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Texas | Columns | "Texas Tales"

The man who witnessed
Travis' death at the Alamo

by Mike Cox
Mike Cox

The April 7, 1877 item in the Austin newspaper is frustratingly brief.

"There are several old soldiers of the Texas revolution in Austin and in adjacent towns and counties, and these should meet on the twenty-first instant - San Jacinto Day," the piece suggested.

No question, it was about time folks recognized the men who played a part in winning Texas' independence from Mexico. As of that spring, 41 years had passed since the April 21, 1836 defeat of Santa Anna at the Battle of San Jacinto. But it had been only two years since, as the Daily Statesman's paragrapher continued, "the old colored body servant of Gen. Travis was in this city and his home was not far away."

Travis never held the rank of general, but before his death in the Alamo he had owned a slave named Joe. Joe's story, particularly how he came to be in Central Texas nearly four decades after the Alamo, is filled with more questions than facts.

This much is known: Joe was born somewhere in the South in 1814, give or take a year. By the time he was 19 or 20, he lived in Texas, listed as a resident of Harrisburg in May 1833. Travis, a young attorney, rented Joe in San Felipe, finally purchasing him on Feb. 13, 1834.

"Why not have him brought to the capital?" the Statesman writer said of Joe in 1877. That sounds paternalistic, but then slavery had only been a thing of the past in Texas for a scant 12 years. Blacks had been given their freedom during the Civil War, but they were generations away from being truly free.

The "brought to the capital?" reference could imply infirmity on Joe's part. For the times, he was an old man.

Where did Joe live when the Statesman made the suggestion? The "not far away" reference can be taken quite literally from a 19th century journalist. Even Bastrop lay a day's horseback ride from Austin. But Bastrop County had a sizable black population, so maybe that's where Joe lived. Or perhaps Manor, an active farming community. Or Clarksville, a black enclave at Austin's western edge.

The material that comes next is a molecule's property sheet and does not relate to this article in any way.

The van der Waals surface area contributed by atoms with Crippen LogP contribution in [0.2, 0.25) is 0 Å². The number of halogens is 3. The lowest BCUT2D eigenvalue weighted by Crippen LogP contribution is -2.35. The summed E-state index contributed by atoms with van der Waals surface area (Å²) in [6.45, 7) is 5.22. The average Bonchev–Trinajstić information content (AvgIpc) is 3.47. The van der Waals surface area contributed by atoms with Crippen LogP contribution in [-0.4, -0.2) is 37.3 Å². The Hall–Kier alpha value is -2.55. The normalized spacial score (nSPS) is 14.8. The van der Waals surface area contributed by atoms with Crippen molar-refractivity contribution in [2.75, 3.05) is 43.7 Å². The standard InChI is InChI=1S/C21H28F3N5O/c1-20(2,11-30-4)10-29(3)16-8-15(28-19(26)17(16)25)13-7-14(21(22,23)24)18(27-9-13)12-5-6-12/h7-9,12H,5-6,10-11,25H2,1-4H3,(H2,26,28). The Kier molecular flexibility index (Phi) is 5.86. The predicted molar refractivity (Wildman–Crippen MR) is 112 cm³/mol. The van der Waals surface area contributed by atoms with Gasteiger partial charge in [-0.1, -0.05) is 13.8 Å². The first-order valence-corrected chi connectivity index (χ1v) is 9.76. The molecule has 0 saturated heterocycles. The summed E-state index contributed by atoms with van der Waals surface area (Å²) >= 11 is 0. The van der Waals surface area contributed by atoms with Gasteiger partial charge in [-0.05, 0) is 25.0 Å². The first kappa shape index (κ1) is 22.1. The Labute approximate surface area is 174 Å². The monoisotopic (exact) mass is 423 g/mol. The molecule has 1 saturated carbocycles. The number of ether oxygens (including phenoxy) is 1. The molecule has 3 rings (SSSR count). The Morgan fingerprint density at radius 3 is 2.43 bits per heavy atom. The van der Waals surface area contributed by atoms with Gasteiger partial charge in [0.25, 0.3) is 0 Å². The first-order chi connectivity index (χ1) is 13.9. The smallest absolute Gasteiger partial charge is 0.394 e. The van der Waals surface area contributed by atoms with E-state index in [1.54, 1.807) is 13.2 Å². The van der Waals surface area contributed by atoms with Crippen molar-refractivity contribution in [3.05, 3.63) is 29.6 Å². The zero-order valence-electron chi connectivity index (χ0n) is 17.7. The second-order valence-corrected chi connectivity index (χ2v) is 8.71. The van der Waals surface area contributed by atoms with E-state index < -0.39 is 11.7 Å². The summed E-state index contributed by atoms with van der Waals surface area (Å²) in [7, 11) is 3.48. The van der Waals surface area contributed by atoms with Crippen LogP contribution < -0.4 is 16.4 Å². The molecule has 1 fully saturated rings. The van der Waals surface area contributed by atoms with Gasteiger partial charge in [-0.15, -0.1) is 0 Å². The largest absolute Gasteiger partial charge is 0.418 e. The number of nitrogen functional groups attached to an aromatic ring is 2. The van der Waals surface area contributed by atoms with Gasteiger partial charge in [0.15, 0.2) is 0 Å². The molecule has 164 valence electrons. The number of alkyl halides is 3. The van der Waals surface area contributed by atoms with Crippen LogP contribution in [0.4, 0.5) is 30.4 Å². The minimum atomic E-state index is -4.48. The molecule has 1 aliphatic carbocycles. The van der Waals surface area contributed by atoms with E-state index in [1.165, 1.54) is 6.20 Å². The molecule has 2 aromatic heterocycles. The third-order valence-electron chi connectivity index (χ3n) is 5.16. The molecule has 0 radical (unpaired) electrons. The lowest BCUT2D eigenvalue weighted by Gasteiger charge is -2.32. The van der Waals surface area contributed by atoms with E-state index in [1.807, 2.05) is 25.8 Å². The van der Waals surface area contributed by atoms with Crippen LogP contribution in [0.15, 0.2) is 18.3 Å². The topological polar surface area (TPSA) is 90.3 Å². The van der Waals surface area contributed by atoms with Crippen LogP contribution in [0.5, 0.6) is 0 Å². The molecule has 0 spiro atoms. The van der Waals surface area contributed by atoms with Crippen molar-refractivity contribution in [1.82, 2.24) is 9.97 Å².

Bringing Joe to Austin aside, there is strong if unintended irony in the suggestion that he be honored on the anniversary of the Texas victory over the Mexican army. On April 21, 1837, one year after the battle, Joe escaped from John Rice Jones - the man who obtained ownership of Joe from Travis' estate. Rice had placed a $50 reward for Joe's capture.

Beyond where he lived, what did he do? A former slave was not likely to have an education or much of a job. Likely he made his living as a laborer until age slowed him down. There is certainly one thing he could have done, unless his advancing years had robbed him of his memory: He could have talked and answered questions.

Did Travis really draw a line in the dirt and exhort those who wanted to stay in the Alamo and die fighting to step across it? Or was that a later-day invention, as most historians believe. Did some of the defenders, realizing all was lost, try to escape only to fall before the lances of Mexican horse soldiers? Again, most historians think so.

Did Davy Crockett die swinging Old Betsy, his rifle, or did he survive the fighting only to be executed on Santa Anna's order?

Joe may have answered that question. The New Orleans Commercial Bulletin published on April 11, 1836 a letter with an account of the battle attributed to Joe. "I learnt these facts from...the servant of Colonel Travis," claimed the correspondent. The letter writer went on to say that the "Honorable Davy Crockett died like a hero, surrounded by heaps of the enemy slain."

George C. Childress, a Tennessean credited with writing Texas' Declaration of Independence, also talked with Joe that spring of 1836.

Writing for the Memphis Enquirer, Childress passed along Joe's version of Travis' death and how he came to survive. The slave had hidden in the barracks until he heard someone asking in English if any blacks were inside. Joe answered, "Yes" and emerged. When he did, a soldier shot at him and missed and another lunged at him with a bayonet, cutting him slightly.

An English-speaking officer interceded and took Joe to Santa Anna, who sent him to accompany Susanna Dickinson to report the Alamo's fate.

What Joe did for the four decades after his disappearance remains a mystery. Did he dwell on his experiences with Travis, or go on with life as best he could, seldom giving his connection to history a thought?

Finally, assuming he fled Texas after escaping his owner in 1837, when and why did he come back?

No one even knows for sure when Joe died or where he is buried. According to research published in 1981, the man who witnessed Travis' death at the Alamo lies in an unmarked grave somewhere in the vicinity of Brewton, Ala., virtually forgotten.

Mike Cox
"Texas Tales" April 21, 2004 Column

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